Taiwan Semiconductor Manufacturing Company on Thursday revealed details about its 28nm process technology that extends usage of Silicon Oxynitride (SiON)/poly with a dual/triple gate oxide process and is not based on high-k metal gate (HKMG) dielectrics like process technologies from other companies. TSMC also emphasized that it would start production of chips using 28nm tech in early 2010.
“This development was achieved through close collaboration with customers who are pushing their own boundaries of new applications requiring 28nm technology. We continue this quest to support the most advanced applications being designed by the innovators in the semiconductor industry,” said Dr. Jack Sun, vice president of research and development at TSMC.
Characteristics of TSMC’s 28nm process technology include high density and low Vcc_min 6-T SRAM cells, low leakage transistors, well-proven conventional analog/RF/electrical fuse components and low-RC Cu-low-k interconnect. This technology demonstrates TSMC’s commitment and ability to extend SiON/Poly as a cost-effective solution for low power and high performance. In the paper presented at the 2009 Symposia on VLSI Technology and Circuits in Kyoto, Japan, low standby and low operating power transistors using SiON optimized with strain engineering and aggressive oxide thickness provide up to 25~40% speed improvement or 30~50% active power reduction over prior 45nm technology.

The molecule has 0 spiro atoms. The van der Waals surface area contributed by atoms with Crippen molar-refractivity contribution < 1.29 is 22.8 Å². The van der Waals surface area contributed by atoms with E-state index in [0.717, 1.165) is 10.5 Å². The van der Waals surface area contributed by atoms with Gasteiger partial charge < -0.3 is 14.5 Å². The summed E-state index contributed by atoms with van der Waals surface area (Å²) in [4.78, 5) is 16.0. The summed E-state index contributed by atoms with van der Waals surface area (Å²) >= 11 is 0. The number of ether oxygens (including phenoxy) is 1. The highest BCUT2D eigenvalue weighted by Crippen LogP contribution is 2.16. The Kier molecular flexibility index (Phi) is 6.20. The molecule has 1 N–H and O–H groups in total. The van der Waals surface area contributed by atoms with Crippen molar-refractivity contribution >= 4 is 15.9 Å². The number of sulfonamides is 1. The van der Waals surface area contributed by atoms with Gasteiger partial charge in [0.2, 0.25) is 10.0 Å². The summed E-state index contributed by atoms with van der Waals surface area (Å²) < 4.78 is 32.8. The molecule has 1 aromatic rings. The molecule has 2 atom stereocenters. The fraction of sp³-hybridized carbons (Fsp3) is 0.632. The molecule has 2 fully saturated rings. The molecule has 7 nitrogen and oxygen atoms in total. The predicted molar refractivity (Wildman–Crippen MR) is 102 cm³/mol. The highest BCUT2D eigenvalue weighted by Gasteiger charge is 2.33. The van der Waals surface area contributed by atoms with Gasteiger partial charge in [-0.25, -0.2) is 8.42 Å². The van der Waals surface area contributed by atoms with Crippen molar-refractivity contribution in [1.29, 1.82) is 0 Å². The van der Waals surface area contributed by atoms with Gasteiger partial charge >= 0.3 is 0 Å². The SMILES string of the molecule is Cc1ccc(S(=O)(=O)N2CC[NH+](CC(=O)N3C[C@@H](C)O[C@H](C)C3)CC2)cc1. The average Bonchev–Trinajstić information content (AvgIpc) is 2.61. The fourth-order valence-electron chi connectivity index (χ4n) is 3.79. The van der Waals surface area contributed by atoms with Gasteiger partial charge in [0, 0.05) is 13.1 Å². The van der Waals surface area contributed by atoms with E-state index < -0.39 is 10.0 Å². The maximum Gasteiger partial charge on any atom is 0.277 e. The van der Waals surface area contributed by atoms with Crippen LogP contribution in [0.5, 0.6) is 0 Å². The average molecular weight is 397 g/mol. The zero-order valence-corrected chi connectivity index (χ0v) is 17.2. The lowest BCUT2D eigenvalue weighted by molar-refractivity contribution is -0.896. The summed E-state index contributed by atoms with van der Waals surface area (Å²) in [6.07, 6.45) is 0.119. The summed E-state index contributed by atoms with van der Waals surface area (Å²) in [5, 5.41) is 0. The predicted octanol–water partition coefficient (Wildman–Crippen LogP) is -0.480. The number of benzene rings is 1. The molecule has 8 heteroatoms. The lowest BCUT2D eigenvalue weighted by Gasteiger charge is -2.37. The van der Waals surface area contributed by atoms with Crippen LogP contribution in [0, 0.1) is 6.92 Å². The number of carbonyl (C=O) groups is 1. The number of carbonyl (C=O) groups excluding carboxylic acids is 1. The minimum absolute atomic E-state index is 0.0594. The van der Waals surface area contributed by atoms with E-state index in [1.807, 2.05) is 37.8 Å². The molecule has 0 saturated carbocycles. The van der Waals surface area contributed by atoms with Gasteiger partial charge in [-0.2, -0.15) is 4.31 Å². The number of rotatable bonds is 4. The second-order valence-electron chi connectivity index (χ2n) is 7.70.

Additionally, the paper reports good 64Mb SRAM functional yield with a competitive cell size of 0.127um², and a raw gate density as high as 3900kGate/mm² in this 28nm dual/triple gate oxide SoC technology. Good SRAM Vcc_min, electrical fuse, and analog performance have also been achieved which proves the manufacturability of this technology.
In the previous announcement made in September 2008, TSMC plans to deliver its 28nm process in early 2010 as a full node technology offering options of power-efficient high performance and lower power technologies. In early 2010 TSMC will be the first company in the industry to offer 28nm fabrication process. Other foundries are only projected to offer 28nm technology in the second half of 2010.